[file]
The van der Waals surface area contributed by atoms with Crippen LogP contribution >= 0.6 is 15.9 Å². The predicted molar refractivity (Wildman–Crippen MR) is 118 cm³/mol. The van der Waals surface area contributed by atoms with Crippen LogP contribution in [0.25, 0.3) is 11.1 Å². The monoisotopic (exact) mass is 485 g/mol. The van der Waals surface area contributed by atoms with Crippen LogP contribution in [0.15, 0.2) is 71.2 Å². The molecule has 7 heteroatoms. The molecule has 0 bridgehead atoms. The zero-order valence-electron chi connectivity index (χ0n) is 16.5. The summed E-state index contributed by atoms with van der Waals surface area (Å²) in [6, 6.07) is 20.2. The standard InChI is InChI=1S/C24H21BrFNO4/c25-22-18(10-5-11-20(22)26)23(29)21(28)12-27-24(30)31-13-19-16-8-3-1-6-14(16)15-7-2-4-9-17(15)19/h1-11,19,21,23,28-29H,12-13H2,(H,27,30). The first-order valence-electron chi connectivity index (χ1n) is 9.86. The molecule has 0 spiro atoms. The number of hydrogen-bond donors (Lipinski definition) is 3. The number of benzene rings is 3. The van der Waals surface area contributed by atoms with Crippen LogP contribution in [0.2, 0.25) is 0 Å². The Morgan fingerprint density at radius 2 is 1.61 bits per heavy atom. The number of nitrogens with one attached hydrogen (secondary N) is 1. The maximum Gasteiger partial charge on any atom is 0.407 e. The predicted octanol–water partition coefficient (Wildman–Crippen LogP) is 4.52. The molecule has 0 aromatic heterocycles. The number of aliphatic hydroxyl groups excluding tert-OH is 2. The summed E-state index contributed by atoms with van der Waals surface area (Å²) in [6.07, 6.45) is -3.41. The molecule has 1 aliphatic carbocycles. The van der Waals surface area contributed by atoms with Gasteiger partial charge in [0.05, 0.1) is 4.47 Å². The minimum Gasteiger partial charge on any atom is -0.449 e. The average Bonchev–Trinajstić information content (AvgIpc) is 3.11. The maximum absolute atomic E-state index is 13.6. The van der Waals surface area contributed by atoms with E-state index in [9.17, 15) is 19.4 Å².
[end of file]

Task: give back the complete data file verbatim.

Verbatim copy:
The van der Waals surface area contributed by atoms with Crippen LogP contribution >= 0.6 is 15.9 Å². The predicted molar refractivity (Wildman–Crippen MR) is 118 cm³/mol. The van der Waals surface area contributed by atoms with Crippen LogP contribution in [0.25, 0.3) is 11.1 Å². The monoisotopic (exact) mass is 485 g/mol. The van der Waals surface area contributed by atoms with Crippen LogP contribution in [0.15, 0.2) is 71.2 Å². The molecule has 7 heteroatoms. The molecule has 0 bridgehead atoms. The zero-order valence-electron chi connectivity index (χ0n) is 16.5. The summed E-state index contributed by atoms with van der Waals surface area (Å²) in [6, 6.07) is 20.2. The standard InChI is InChI=1S/C24H21BrFNO4/c25-22-18(10-5-11-20(22)26)23(29)21(28)12-27-24(30)31-13-19-16-8-3-1-6-14(16)15-7-2-4-9-17(15)19/h1-11,19,21,23,28-29H,12-13H2,(H,27,30). The first-order valence-electron chi connectivity index (χ1n) is 9.86. The molecule has 0 spiro atoms. The number of hydrogen-bond donors (Lipinski definition) is 3. The number of benzene rings is 3. The van der Waals surface area contributed by atoms with Crippen LogP contribution in [0.2, 0.25) is 0 Å². The Morgan fingerprint density at radius 2 is 1.61 bits per heavy atom. The number of nitrogens with one attached hydrogen (secondary N) is 1. The maximum Gasteiger partial charge on any atom is 0.407 e. The predicted octanol–water partition coefficient (Wildman–Crippen LogP) is 4.52. The molecule has 0 aromatic heterocycles. The number of aliphatic hydroxyl groups excluding tert-OH is 2. The summed E-state index contributed by atoms with van der Waals surface area (Å²) in [6.07, 6.45) is -3.41. The molecule has 1 aliphatic carbocycles. The van der Waals surface area contributed by atoms with Gasteiger partial charge in [0.05, 0.1) is 4.47 Å². The minimum Gasteiger partial charge on any atom is -0.449 e. The average Bonchev–Trinajstić information content (AvgIpc) is 3.11. The maximum absolute atomic E-state index is 13.6. The van der Waals surface area contributed by atoms with E-state index in [9.17, 15) is 19.4 Å².